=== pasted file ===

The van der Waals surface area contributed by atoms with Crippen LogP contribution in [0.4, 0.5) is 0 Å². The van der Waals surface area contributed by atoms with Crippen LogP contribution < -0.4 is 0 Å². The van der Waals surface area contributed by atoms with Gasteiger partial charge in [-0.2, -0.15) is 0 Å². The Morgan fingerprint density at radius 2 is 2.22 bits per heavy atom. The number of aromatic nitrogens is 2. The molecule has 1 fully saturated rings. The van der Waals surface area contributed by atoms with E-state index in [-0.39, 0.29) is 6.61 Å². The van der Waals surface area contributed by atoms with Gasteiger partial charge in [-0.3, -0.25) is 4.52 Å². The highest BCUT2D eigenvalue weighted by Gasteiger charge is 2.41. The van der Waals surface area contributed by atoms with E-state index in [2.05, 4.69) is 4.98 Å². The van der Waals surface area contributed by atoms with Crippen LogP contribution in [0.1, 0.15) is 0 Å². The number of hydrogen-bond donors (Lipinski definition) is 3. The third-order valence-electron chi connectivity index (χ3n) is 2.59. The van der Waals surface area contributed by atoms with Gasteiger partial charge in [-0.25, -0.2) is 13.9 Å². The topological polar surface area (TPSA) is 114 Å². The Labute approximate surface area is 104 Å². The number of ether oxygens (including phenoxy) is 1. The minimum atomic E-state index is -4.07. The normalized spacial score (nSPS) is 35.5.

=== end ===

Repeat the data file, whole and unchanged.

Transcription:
The van der Waals surface area contributed by atoms with Crippen LogP contribution in [0.4, 0.5) is 0 Å². The van der Waals surface area contributed by atoms with Crippen LogP contribution < -0.4 is 0 Å². The van der Waals surface area contributed by atoms with Gasteiger partial charge in [-0.2, -0.15) is 0 Å². The Morgan fingerprint density at radius 2 is 2.22 bits per heavy atom. The number of aromatic nitrogens is 2. The molecule has 1 fully saturated rings. The van der Waals surface area contributed by atoms with E-state index in [-0.39, 0.29) is 6.61 Å². The van der Waals surface area contributed by atoms with Gasteiger partial charge in [-0.3, -0.25) is 4.52 Å². The highest BCUT2D eigenvalue weighted by Gasteiger charge is 2.41. The van der Waals surface area contributed by atoms with E-state index in [2.05, 4.69) is 4.98 Å². The van der Waals surface area contributed by atoms with Crippen LogP contribution in [0.1, 0.15) is 0 Å². The number of hydrogen-bond donors (Lipinski definition) is 3. The third-order valence-electron chi connectivity index (χ3n) is 2.59. The van der Waals surface area contributed by atoms with Gasteiger partial charge in [-0.25, -0.2) is 13.9 Å². The topological polar surface area (TPSA) is 114 Å². The Labute approximate surface area is 104 Å². The number of ether oxygens (including phenoxy) is 1. The minimum atomic E-state index is -4.07. The normalized spacial score (nSPS) is 35.5.